On Hausman, we are using natural materials and a below-grade median to channel water, into a drainage basin, filter, and disperse it. Off the roadway, we are also installing extensive hike-and-bike trails, reclaiming right-of-way to encourage healthier living. The city will also soon explore the systematic use of LID techniques by offering incentives for such development through our own codes.

Resiliency does not always take a complete reversal of course. Sometimes the solutions are common sense and require incremental changes, working with stakeholders, and identifying market solutions, as is the case with Hausman Road. We are committed to doing that in every area of the city.

Finally, I wanted to offer a thought about why I believe San Antonio does, indeed, have the political will to move this conversation further. In my perspective, a resilient city is a civically engaged one. Though sustainability policies are centered on energy, the environment, and natural resource management, we often forget that our greatest, most precious resource in a democratic society – and one that has grown alarmingly scarce – is an active and informed citizen.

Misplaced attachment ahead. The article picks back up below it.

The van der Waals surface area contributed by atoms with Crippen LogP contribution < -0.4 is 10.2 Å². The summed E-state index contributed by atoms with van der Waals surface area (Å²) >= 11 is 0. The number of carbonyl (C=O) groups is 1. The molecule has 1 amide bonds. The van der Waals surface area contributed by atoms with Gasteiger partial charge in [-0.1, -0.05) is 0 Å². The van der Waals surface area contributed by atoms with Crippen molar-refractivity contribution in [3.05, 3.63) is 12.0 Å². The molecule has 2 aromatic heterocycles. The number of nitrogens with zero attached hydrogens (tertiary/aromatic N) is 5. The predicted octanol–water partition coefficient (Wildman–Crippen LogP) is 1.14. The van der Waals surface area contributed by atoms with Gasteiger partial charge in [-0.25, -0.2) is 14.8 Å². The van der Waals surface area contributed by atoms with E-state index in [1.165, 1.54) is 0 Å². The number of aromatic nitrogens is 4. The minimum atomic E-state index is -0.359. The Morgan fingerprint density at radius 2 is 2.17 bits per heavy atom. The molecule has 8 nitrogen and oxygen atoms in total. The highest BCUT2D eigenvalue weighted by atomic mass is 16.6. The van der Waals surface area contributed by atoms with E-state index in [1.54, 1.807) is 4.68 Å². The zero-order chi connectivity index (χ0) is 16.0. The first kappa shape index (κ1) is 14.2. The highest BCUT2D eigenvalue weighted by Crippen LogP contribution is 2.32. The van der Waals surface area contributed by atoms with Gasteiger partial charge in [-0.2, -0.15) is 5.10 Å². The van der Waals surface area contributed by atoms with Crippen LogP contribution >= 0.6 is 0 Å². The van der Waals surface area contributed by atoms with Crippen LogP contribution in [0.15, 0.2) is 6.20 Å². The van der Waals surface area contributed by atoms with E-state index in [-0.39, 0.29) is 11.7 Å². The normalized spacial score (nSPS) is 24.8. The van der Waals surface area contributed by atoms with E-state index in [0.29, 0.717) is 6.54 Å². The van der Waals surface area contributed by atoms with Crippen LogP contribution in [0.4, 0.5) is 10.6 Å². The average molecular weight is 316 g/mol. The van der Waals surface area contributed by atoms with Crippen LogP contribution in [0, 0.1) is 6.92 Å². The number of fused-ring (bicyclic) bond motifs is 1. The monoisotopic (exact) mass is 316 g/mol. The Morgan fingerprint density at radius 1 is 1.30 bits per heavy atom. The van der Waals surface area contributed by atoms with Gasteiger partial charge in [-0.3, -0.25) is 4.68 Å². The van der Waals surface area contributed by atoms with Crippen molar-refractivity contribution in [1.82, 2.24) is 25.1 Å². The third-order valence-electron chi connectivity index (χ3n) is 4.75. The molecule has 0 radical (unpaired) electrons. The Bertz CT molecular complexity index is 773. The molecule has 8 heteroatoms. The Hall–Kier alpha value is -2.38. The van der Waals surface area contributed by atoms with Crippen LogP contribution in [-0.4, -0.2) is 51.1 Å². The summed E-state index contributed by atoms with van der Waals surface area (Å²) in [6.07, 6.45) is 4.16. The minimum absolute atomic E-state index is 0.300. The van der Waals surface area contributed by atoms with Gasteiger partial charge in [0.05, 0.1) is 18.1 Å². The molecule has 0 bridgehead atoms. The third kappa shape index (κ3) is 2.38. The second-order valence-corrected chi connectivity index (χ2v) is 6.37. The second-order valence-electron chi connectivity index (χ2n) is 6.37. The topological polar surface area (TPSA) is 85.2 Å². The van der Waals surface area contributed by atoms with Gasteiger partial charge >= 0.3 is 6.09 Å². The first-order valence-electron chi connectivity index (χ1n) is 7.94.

As some of you may know, civic engagement was my profession for nearly a decade while working for the Annenberg Public Policy Center.  I worked with cities around the country on ways to get citizens – particularly young people – interested and informed on policy decisions that affect them and their communities. That mission is certainly what fuels my work as a councilman.

I believe that in San Antonio, creating a culture of civic engagement should be our greatest concern.

The fact is, every goal that we have to improve our city – from energy efficiency to job creation to water security – rests on our ability to get people involved with those efforts in their businesses and homes, and to support policy and policy-makers that work in the same direction. I just described to you some important efforts for economic sustainability that are underway in San Antonio. But as it stands today, these priorities could change drastically from one term to the next, especially as one looks at the success rate for voter turnout in municipal elections, hovering between five and ten percent. Often, very few people determine the fate of the entire city.